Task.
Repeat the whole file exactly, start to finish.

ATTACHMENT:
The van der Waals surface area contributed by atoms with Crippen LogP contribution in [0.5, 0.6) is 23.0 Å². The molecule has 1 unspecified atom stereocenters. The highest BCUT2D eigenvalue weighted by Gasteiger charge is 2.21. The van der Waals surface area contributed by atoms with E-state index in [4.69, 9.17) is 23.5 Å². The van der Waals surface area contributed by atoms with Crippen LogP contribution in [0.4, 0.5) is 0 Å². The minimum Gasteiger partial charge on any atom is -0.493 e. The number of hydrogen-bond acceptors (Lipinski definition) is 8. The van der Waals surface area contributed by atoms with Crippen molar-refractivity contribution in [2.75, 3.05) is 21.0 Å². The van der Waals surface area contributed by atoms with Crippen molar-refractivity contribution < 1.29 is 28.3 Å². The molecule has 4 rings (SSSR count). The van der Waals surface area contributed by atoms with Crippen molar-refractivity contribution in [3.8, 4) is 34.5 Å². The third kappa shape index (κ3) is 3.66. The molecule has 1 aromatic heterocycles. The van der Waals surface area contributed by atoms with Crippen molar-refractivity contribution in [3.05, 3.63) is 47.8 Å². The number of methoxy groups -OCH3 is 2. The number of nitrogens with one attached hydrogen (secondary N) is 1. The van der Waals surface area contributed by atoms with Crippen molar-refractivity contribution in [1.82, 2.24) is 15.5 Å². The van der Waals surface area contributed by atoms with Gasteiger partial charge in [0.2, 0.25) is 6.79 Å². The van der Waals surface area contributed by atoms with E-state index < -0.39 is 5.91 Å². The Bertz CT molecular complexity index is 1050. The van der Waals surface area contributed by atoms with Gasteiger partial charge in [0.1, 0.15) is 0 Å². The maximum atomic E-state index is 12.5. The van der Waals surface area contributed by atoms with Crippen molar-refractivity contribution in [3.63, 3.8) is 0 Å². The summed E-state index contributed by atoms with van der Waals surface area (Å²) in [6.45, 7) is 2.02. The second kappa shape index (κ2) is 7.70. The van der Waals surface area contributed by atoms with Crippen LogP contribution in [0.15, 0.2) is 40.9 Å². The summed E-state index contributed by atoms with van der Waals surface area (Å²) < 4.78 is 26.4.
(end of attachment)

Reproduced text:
The van der Waals surface area contributed by atoms with Crippen LogP contribution in [0.5, 0.6) is 23.0 Å². The molecule has 1 unspecified atom stereocenters. The highest BCUT2D eigenvalue weighted by Gasteiger charge is 2.21. The van der Waals surface area contributed by atoms with E-state index in [4.69, 9.17) is 23.5 Å². The van der Waals surface area contributed by atoms with Crippen LogP contribution in [0.4, 0.5) is 0 Å². The minimum Gasteiger partial charge on any atom is -0.493 e. The number of hydrogen-bond acceptors (Lipinski definition) is 8. The van der Waals surface area contributed by atoms with Crippen molar-refractivity contribution in [2.75, 3.05) is 21.0 Å². The van der Waals surface area contributed by atoms with Crippen molar-refractivity contribution < 1.29 is 28.3 Å². The molecule has 4 rings (SSSR count). The van der Waals surface area contributed by atoms with Crippen molar-refractivity contribution in [3.8, 4) is 34.5 Å². The third kappa shape index (κ3) is 3.66. The molecule has 1 aromatic heterocycles. The van der Waals surface area contributed by atoms with Crippen molar-refractivity contribution in [3.05, 3.63) is 47.8 Å². The number of methoxy groups -OCH3 is 2. The number of nitrogens with one attached hydrogen (secondary N) is 1. The van der Waals surface area contributed by atoms with Crippen molar-refractivity contribution in [1.82, 2.24) is 15.5 Å². The van der Waals surface area contributed by atoms with Gasteiger partial charge in [0.2, 0.25) is 6.79 Å². The van der Waals surface area contributed by atoms with E-state index < -0.39 is 5.91 Å². The Bertz CT molecular complexity index is 1050. The van der Waals surface area contributed by atoms with Gasteiger partial charge in [0.1, 0.15) is 0 Å². The maximum atomic E-state index is 12.5. The van der Waals surface area contributed by atoms with Crippen molar-refractivity contribution in [3.63, 3.8) is 0 Å². The summed E-state index contributed by atoms with van der Waals surface area (Å²) in [6.45, 7) is 2.02. The second kappa shape index (κ2) is 7.70. The van der Waals surface area contributed by atoms with Crippen LogP contribution in [0.15, 0.2) is 40.9 Å². The summed E-state index contributed by atoms with van der Waals surface area (Å²) < 4.78 is 26.4.